Aww sleep I miss you, I’m sorry we broke up please come back…
I suffer from sleep anxiety and sleep issues so was surprised and happy when I came across this article. I have tried explaining it to doctors how I get anxiety at night when it is time for bed. I get asked what I am eating, watching, doing and thinking about. The problem with anxiety is, for me and many others, it comes when you are not doing or thinking about anything. When the crisis is over and everything is silent that is when a panic attack leading to anxiety can and does occur.
I have tried so many methods, holistic and medication nothing really seem to work. The doctors are shocked that the medication doesn’t knock me out and am told by others to just get past it, that I must be doing something wrong or not doing something.
Finally, only very recently I have found that what works for me, the number one thing is to accept.
Accept and relax. The more I wanted to sleep and worried and stressed and spun about sleeping the less I was able to sleep. So I am trying to ‘give in’. Meaning, not fight what is happening. Ok I’m awake, I wish I was asleep but I’m not. Accept, breath and than try different techniques but this time with the mindset of ‘lets see if this is what I need’ instead of ‘what is wrong with me’.
Hope the tips below help you and know your not alone in this.
The tips can be used for any sleeping issues.
Article: 11 tips for sleep anxiety
It’s been a long, tiring day and you’re feeling shattered. Finally you crawl into bed, physically exhausted and ready for a good night’s sleep… only to find your mind has other ideas. Instead of drifting off into weightless slumber, your brain fires up, your pulse quickens and your head becomes crowded with endless worries you thought had been parked for the day.
“Around 80% of people say their worries whirlwind out of control at night,'”says Nicky Lidbetter, chief executive of support group .
“With stress, we tend to worry about a specific, tangible problem. But with anxiety, we’re less aware of what we’re worrying about, so our reaction becomes the problem and we start feeling anxious about being anxious.”
And even if we do initially drop off, those worries can still crowd in if we wake up during the night. “The classic time to wake up seems to be between 2am and 4am,” adds Dr Nerina Ramlakhan, author of .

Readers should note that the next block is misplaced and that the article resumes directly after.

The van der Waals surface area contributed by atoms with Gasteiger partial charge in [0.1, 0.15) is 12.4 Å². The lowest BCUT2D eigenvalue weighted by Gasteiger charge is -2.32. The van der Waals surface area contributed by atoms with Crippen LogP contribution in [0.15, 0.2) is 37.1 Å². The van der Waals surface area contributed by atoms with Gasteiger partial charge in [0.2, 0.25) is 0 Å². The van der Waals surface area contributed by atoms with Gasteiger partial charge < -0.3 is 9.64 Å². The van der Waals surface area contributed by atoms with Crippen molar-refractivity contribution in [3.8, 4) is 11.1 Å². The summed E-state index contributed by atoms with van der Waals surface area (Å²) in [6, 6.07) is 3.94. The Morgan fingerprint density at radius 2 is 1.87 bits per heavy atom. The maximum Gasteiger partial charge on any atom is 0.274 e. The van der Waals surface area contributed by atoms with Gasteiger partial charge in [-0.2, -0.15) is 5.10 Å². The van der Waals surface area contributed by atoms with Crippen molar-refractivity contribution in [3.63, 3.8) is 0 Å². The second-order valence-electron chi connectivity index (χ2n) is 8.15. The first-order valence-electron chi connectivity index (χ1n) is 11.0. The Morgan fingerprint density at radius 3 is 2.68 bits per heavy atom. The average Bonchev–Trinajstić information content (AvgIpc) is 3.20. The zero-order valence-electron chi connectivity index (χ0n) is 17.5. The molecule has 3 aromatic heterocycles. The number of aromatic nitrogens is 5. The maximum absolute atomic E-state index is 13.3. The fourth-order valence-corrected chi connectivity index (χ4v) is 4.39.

“Suddenly your brain starts to became very active and problems that may well be solvable during the day become huge worries at night – made worse by the fact you can’t sort them out there and then.”
Here’s what to do when your body says sleep but your mind’s not listening.
1. Sleep by the clock
When it comes to sleep, timing is everything, as Dr Michael Breus reveals in a new book. Our circadian rhythm – also known as the biological clock – affects every aspect of our life, including our ability to sleep well.
The more we understand circadian dyssynchrony – when the biological clock is out of kilter – the better we sleep, so his theory goes. In , Breus offers a programme for getting back in sync with our natural rhythm by making minor changes to our daily routine.
This initially involves taking a simple quiz to establish what kind of chronotype we are (Lion, Bear, Dolphin or Wolf). On the basis of which category you are, Breus then outlines how to schedule your day for peak productivity and wellbeing by timing when it’s best to do everything – from eating and sleeping to going for a run and even having sex.
Going to bed at the correct bio-time means you won’t lie awake feeling wired. Breus advises that lions (morning-orientated optimists with a medium sleep drive) should go to bed as close to 10pm as possible, bears (good sleepers who have a high sleep drive) at 11pm, dolphins (neurotic light sleepers with a low sleep drive) at 11.30pm and wolves (night-orientated extroverts with a medium sleep drive) at midnight.
2. Wind down, not up
Sleep is a natural physiological process – but you can help it along and avoid additional anxiety by having a set wind-down routine. The goal of this is to relax your body and prime it for sleep. So if you’re going to bed at 10-11pm, set aside 30 minutes to an hour for an identical nightly pre-sleep routine. This may involve things such as taking a shower, washing your face and brushing your teeth, moisturising your face, putting on your PJs and climbing into bed with a book.
Psychologist Susanna Halonen says: “The more identical you can make every evening, the more you train your body to prepare for sleep and the easier it will be to achieve.”
3. Keep a cork in it
“Alcohol is a stimulant as well as a sedative,” says Dr Guy Meadows of The Sleep School. “While many people use it to fall asleep, it is also metabolised so quickly that it can leave the body craving more.”